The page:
Could taking a pill help you attain glowing, clear, and youthful skin? As the beauty supplement category continues to grow, we break down everything you need to know before getting in on the ingestible trend.
In recent months, you might have noticed an uptick in the number of brands rolling out shiny new supplements. You’re not imagining things. There is a definitive rise in juices, powders, and pills hitting the market right now, and it’s both exciting and overwhelming. Some of these brands offer straight up nutritional vitamins, such as Ritual or Care/Of, while others have a skincare focus, such as RMD Beauty Supplements, Moonjuice, and HUM Nutrition.
Today, with insight provided by Newport Beach, California-based cosmetic dermatologist Dr. Stefani Kappel, we’re focusing specifically on the latter category. Our goal is to outline how beauty supplements vary from traditional supplements and, more importantly, which ingredients are worth your while.
What are beauty supplements and how do they work?
Before diving into the deep end, let’s first address the difference between beauty supplements and traditional vitamins. The answer is pretty straightforward.
“Beauty supplements contain the vitamins that are pertinent to skin health, like vitamin A, vitamin C, and biotin — and these are in higher concentrations,” explains Dr. Kappel. “Multivitamins contain additional vitamins that are not as important for skin health.”
In that sense, you shouldn’t replace your regular multivitamin with a beauty supplement because it may not provide the full range of nutrients your body requires. Consider it more of a complement to your current vitamin routine and even an extension of your skin care regimen.
But do they actually work?
As with anything on the market, some products are superior to others and you shouldn’t believe every claim you read. The two most important factors to consider when shopping for beauty supplements is whether the ingredients will have an active effect once ingested (what’s referred to as bioavailability) and the stability of the compounds.
“If a molecule gets broken down or cannot be absorbed or cannot make it to the skin, then it’s not effective,” notes Dr. Kappel. “Always looking at FDA approval and data behind the supplements that prove the benefits is helpful.”
In short: evidence-based science that supports the use of any over-the-counter supplement is ideal and should be your metric.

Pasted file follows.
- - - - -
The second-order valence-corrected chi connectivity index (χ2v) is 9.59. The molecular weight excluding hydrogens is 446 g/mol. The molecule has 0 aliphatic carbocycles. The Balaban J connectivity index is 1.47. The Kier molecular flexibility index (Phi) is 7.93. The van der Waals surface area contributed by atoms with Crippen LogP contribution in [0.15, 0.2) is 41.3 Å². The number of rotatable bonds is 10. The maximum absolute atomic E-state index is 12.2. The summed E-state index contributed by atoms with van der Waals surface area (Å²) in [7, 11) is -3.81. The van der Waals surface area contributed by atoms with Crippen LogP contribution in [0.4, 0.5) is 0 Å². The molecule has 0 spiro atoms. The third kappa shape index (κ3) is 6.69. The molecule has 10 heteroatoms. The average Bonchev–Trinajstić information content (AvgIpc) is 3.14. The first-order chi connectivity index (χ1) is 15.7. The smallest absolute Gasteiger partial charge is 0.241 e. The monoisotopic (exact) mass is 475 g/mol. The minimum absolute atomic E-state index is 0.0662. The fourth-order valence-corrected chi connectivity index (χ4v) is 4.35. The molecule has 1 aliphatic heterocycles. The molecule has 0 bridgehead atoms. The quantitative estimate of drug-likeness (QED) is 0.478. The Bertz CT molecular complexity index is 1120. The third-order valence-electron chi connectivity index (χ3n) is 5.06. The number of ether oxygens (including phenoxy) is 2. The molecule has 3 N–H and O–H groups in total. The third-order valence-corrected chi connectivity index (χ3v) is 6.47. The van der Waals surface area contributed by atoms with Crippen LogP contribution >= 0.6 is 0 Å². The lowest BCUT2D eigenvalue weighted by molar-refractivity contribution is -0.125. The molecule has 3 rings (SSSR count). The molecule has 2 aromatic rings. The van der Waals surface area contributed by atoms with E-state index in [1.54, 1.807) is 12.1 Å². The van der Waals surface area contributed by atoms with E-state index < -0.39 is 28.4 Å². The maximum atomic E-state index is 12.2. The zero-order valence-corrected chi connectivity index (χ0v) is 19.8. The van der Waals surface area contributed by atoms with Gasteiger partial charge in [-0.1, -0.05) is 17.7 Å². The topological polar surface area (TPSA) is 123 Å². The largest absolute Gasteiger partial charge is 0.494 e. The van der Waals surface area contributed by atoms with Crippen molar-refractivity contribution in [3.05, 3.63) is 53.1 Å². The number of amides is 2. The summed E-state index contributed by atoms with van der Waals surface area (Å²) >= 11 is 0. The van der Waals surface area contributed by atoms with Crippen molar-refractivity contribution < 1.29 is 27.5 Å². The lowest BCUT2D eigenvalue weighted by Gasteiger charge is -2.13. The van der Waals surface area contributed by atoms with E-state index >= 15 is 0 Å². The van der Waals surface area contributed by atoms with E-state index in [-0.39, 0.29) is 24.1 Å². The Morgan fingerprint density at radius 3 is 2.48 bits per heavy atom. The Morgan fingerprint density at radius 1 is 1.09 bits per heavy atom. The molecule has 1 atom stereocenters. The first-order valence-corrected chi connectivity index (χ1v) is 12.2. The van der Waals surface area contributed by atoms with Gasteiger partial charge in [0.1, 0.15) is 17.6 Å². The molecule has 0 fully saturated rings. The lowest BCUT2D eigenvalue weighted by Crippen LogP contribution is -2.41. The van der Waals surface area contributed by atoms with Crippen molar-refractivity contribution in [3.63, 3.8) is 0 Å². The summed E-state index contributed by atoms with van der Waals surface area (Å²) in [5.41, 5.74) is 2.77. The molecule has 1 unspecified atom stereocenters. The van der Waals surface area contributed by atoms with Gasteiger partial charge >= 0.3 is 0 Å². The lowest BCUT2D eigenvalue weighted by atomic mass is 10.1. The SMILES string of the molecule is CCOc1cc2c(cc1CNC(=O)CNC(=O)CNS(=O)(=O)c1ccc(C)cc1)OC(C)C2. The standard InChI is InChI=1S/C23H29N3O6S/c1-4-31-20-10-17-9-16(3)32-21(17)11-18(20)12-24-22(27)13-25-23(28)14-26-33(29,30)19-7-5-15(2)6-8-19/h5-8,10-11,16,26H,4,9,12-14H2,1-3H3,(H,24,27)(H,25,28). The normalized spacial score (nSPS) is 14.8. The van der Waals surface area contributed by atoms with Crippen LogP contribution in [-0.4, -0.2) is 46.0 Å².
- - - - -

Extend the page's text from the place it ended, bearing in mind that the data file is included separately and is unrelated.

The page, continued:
The Most Common Beauty Supplement Ingredients
To help you get a head start on your research, we did some digging on what ingredients work and which are over-hyped.
Biotin — Biotin has existed as a beauty supplement for many years. It’s available as a stand-alone pill and is also commonly found in traditional multivitamins for women, as well as in beauty supplements. Biotin has been scientifically linked to strengthening nails and promoting hair growth.
Vitamin A — Vitamin A and its derivatives can boost both cell and collagen production. It can also help with acne, eczema, sunburns, and psoriasis. Note that it should be taken in moderation since too much can be harmful to the system. Speak with your doctor about an appropriate dosage.
Vitamin C — You may already know that vitamin C is an excellent ingredient to apply topically because of its brightening and anti-aging effects. It also has benefits when taken orally, including UV protection and generally bolstering the skin’s barrier.
Vitamin E — The verdict is still out on vitamin E’s ability to affect the skin, according to this 2016 study. The conclusion states, “After so many years of research on vitamin E, it is still unclear as to whether millions of dollars worth of vitamin E products paid for by patients and consumers have been of any benefit.”
Collagen — Though collagen is exceptionally buzzy right now, the science is also not quite there yet for ingested supplements. Some studies show that it can improve laxity in aged skin, but that it doesn’t necessarily help with firmness, anti-aging, or moisture retention like many purport.
Hyaluronic Acid — Yep, hyaluronic acid can also be taken in pill form in addition to being applied topically. It’s not quite as buzzy as collagen yet, but it’s starting to make the rounds in beauty supplements. Unfortunately, Dr. Kappel says that, like collagen, supplements containing hyaluronic acid do not get absorbed easily and rarely make it to the skin. Stick to topical application for the best results — it works exceptionally well that way.
CoQ10 — Dr. Kappel says that Coenzyme Q10 — often abbreviated CoQ10 — has proven beneficial effects in the skin. This study concluded that it is an effective antioxidant that “prevents the generation of free radicals and modifications of proteins, lipids, and DNA.” Another study also found that it can help reduce signs of aging.
The above certainly isn’t a comprehensive list, but it covers the most frequently included ingredients in beauty supplements on the market today. We highly recommend taking Dr. Kappel’s advice and researching any supplement (and its ingredients) that you may be considering. The bottom line is that science is your friend.
We also want to reiterate that beauty supplements are just that — a supplement. They should not replace your multivitamin or skincare regimen. The most important things you can do for your skin include wearing SPF religiously, hydrating like you mean it, eating a well-balanced diet, and sticking to a routine that works for you.